Groba House by Estudio MRGB
Shaped by two distinct volumes, the Groba House offers 3,767 square feet of luxurious modern living spaces within the characteristic Brasilia flatlands. This beautiful modern dwelling paints the beautiful views of the landscapes around it through a variety of glazed surfaces that also shower the minimalist interior with natural light. It was designed by Estudio MRGB, a studio whose work we’ve already showcased, namely their ER House and Ribas House projects, which you will also enjoy.
Two distinct volumes that dialogue with the characteristic Brasília flatlands – this was the general concept adopted in Casa Groba’s project. This general scheme presents itself in the landscape through the following hierarchy.
The main pavilion, whose geometry disrupts with the conventional residential morphology, invites the spectator to overleap public and private domains, differentiated, here, only by a glazed plane. Inside its domains are placed, essentially, the gathering spaced of the housing program, creating a gradation to the more intimate spaces- the secondary block.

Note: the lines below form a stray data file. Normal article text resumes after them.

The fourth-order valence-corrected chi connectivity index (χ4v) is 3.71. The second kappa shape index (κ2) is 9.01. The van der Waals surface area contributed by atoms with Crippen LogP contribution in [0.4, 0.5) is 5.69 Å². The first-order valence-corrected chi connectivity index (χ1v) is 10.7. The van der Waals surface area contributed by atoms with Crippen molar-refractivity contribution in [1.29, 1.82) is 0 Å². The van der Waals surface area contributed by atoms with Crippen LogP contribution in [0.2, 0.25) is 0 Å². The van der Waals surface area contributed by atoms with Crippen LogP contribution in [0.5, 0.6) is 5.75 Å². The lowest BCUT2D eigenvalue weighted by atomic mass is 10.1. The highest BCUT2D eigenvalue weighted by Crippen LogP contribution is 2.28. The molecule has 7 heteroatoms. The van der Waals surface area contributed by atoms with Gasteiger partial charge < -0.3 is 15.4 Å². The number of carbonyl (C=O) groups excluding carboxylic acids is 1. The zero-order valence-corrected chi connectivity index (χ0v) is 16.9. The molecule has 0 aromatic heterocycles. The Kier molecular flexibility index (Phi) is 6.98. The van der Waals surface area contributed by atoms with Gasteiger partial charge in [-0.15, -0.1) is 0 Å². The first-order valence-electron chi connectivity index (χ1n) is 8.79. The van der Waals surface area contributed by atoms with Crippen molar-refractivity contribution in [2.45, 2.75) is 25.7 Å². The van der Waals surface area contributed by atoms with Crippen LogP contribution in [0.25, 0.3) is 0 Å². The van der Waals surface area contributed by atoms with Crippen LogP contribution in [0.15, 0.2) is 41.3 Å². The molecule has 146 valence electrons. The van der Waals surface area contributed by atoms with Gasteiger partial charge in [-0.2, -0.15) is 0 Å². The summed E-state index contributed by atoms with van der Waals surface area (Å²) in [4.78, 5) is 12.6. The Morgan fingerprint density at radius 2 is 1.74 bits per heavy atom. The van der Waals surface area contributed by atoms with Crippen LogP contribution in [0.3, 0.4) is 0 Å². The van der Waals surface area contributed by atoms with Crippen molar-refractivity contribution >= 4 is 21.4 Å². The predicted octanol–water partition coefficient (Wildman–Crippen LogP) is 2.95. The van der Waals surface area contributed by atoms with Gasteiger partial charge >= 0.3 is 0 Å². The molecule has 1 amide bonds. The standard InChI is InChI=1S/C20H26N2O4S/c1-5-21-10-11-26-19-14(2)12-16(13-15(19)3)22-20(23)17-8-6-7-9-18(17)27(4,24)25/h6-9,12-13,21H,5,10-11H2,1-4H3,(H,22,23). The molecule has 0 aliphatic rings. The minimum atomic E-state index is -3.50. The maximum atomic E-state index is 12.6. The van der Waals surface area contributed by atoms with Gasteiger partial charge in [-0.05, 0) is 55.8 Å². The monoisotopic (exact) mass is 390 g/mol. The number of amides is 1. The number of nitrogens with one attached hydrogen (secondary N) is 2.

The secondary block, with its lower scale – mimicking the horizontality of Brasília’s plains – holds the more private spaces of the family, with fewer openings and more dialogue with the back portion of the site and its vegetation.
Even though the architectural part establishes two different volumes to structure the project, there is, in fact, a harmonic dialogue that confers singularity to the overall design. Constructive wise, the main pavilion is structured by concrete porticos that wide a span of six meters long; six of those are repeated with an interval of 4,60m, enclosing the general structural solution of the first block. This general conception is statically guaranteed by longitudinal beams in the upper floor’s slab plan and the roofing inclined slabs – these were carefully designed to create thermo-acoustic insulation when associated with the steel shingles of the façade. Whereas the main block appropriates itself from an unconventional construction system, the secondary pavilion is built as a rigorous architectural piece with inverted concrete beams, columns, and slabs.